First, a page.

Comet ISON Alive And Well; Obscure Comet C/2012 X1 Bursts Into View

Comet ISON on Oct. 9 photographed by the Hubble Space Telescope. The pressure of sunlight pushes dust particles released by vaporizing ice back to form the tail. The smooth and symmetric appearance to the comet’s head is another good sign that ISON remains intact. Credit: NASA / ESA

Recent photos taken by the Hubble Space Telescope show that Comet ISON remains in one piece as it plunges ever closer to the sun. That’s good news. Had the nucleus broken into pieces, Hubble would have seen evidence for multiple fragments. While a splitting comet makes for fascinating observing it also spell its end. Each fragment fizzes away leaving a tail without a head.

We don’t want to happen to Comet ISON. It would mean the end of our hopes for a great show after it passes closest to the sun on November 28.

Comet ISON on April 10 showing the bright polar jet (fan at the comet’s front end) of fresh material expelled from the icy nucleus. Credit: NASA / ESA

One change we CAN see in the Hubble photos is the disappearance of a bright jet of material streaming away from the nucleus. This fountain-like feature results from fresh ices, which contain dust and other materials, vaporizing from fissures or cracks in the icy body of the comet. Sunlight heats ice below the surface to form gas-filled cavities under pressure. When the gas finds a vent or passage to the surface, it erupts in a jet of material similar to air rushing from a balloon.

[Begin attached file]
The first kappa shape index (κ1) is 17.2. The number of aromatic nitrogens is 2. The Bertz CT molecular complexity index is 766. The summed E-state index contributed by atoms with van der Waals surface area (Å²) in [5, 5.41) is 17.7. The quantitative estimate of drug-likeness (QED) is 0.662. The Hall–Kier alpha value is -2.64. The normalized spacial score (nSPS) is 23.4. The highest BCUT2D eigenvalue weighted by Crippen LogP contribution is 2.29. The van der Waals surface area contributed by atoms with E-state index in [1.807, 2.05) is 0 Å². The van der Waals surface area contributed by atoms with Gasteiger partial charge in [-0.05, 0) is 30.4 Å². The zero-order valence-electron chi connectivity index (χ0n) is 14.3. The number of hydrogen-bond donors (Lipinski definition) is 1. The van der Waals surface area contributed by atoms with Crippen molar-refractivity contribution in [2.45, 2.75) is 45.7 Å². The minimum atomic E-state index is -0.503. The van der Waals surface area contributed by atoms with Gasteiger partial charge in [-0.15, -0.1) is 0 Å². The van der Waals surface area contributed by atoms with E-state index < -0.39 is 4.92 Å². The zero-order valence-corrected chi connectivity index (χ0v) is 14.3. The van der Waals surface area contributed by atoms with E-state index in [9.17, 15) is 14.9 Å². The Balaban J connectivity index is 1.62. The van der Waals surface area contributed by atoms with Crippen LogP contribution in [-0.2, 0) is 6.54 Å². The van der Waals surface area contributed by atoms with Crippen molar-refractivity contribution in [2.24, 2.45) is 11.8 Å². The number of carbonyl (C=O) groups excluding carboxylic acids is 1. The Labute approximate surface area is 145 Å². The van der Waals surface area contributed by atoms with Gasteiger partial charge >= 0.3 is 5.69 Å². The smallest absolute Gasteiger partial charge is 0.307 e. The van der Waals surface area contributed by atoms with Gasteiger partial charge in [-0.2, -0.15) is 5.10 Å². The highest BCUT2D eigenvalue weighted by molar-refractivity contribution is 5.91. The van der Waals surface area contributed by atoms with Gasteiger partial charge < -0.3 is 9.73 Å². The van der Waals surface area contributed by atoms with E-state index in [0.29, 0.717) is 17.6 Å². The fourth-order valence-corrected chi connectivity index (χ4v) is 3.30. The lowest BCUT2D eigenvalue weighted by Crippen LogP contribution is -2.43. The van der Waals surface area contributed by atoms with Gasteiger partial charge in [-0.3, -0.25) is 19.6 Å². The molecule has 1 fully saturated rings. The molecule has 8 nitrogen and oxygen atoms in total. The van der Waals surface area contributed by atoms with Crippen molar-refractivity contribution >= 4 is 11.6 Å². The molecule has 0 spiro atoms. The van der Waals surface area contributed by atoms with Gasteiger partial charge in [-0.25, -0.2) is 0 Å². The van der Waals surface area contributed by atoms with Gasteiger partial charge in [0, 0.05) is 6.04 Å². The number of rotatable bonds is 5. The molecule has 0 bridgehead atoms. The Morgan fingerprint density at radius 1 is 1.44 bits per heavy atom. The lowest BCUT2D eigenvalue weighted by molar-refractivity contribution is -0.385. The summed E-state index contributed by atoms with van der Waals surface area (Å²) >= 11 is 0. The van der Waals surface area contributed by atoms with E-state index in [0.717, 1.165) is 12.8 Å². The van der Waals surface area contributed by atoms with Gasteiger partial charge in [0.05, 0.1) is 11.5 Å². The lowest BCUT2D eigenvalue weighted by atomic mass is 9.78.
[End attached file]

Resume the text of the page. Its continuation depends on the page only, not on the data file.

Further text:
Comet ISON on Oct. 20 with its green, gaseous coma / head and dusty tail. Credit: Rolando Ligustri

Comparing the two Hubble pictures we can see that the dust jet’s gone – perhaps it turned off temporarily. Photos taken by amateur astronomers, which have a much larger field of view than the Hubble, show an ever-lengthening tail. All these changes make watching comets a lot of fun.

At present, Comet ISON is still near Mars in the morning sky before dawn. Moonlight will compromise our view of the 10th magnitude “fuzzy glow” for about another week. Speaking of Mars, mission controllers attempted to photograph ISON with the Mars Opportunity Rover during its flyby earlier this month, but the comet was too faint to show in the rover’s panoramic camera. I still haven’t heard whether the Curiosity rover had better luck.

Comet C/2012 X1 (LINEAR) experienced a bright outburst in the past couple days and will become an easy target in small telescopes as the moon wanes. This photo was taken earlier today Oct. 21. Click for more information. Credit: Ernesto Guido, Nick Howes and Martino Nicolini

Meanwhile, just a day ago, the obscure 14th magnitude comet C/2012 X1 (LINEAR) suddenly brightened some 150 times times to 8.5 magnitude.

Here’s a object very few people were paying attention to that’s now bright enough to spot in binoculars under a dark sky. The sudden flare may originate from a massive buildup of gas inside the comet that fractured and broke off a good-sized chunk of comet crust.